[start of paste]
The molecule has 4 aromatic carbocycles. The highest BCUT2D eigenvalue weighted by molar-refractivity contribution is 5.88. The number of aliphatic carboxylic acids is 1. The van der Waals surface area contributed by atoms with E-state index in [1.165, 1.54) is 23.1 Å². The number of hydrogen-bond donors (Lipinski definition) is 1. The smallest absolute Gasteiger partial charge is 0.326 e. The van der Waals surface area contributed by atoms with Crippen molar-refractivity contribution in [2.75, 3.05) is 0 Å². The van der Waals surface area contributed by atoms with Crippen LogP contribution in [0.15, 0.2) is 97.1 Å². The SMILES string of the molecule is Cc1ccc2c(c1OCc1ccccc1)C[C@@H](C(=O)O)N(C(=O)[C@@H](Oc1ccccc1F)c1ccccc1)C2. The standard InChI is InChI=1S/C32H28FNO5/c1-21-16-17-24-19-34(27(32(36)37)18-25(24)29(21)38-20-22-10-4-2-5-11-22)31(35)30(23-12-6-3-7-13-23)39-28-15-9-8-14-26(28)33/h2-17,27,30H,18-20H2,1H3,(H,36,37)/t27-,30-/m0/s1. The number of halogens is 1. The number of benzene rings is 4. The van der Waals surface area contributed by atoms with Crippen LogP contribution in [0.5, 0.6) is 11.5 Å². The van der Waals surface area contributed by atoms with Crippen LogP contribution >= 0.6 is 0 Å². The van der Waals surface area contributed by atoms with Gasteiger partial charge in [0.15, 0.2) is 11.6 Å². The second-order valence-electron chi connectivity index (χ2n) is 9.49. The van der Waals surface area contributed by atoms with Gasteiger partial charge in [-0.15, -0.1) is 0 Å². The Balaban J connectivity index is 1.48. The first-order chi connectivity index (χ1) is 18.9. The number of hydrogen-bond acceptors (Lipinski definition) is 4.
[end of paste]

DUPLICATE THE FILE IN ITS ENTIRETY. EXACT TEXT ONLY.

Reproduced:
The molecule has 4 aromatic carbocycles. The highest BCUT2D eigenvalue weighted by molar-refractivity contribution is 5.88. The number of aliphatic carboxylic acids is 1. The van der Waals surface area contributed by atoms with E-state index in [1.165, 1.54) is 23.1 Å². The number of hydrogen-bond donors (Lipinski definition) is 1. The smallest absolute Gasteiger partial charge is 0.326 e. The van der Waals surface area contributed by atoms with Crippen molar-refractivity contribution in [2.75, 3.05) is 0 Å². The van der Waals surface area contributed by atoms with Crippen LogP contribution in [0.15, 0.2) is 97.1 Å². The SMILES string of the molecule is Cc1ccc2c(c1OCc1ccccc1)C[C@@H](C(=O)O)N(C(=O)[C@@H](Oc1ccccc1F)c1ccccc1)C2. The standard InChI is InChI=1S/C32H28FNO5/c1-21-16-17-24-19-34(27(32(36)37)18-25(24)29(21)38-20-22-10-4-2-5-11-22)31(35)30(23-12-6-3-7-13-23)39-28-15-9-8-14-26(28)33/h2-17,27,30H,18-20H2,1H3,(H,36,37)/t27-,30-/m0/s1. The number of halogens is 1. The number of benzene rings is 4. The van der Waals surface area contributed by atoms with Crippen LogP contribution in [0.5, 0.6) is 11.5 Å². The van der Waals surface area contributed by atoms with Crippen LogP contribution >= 0.6 is 0 Å². The van der Waals surface area contributed by atoms with Gasteiger partial charge in [0.15, 0.2) is 11.6 Å². The second-order valence-electron chi connectivity index (χ2n) is 9.49. The van der Waals surface area contributed by atoms with Gasteiger partial charge in [-0.15, -0.1) is 0 Å². The Balaban J connectivity index is 1.48. The first-order chi connectivity index (χ1) is 18.9. The number of hydrogen-bond acceptors (Lipinski definition) is 4.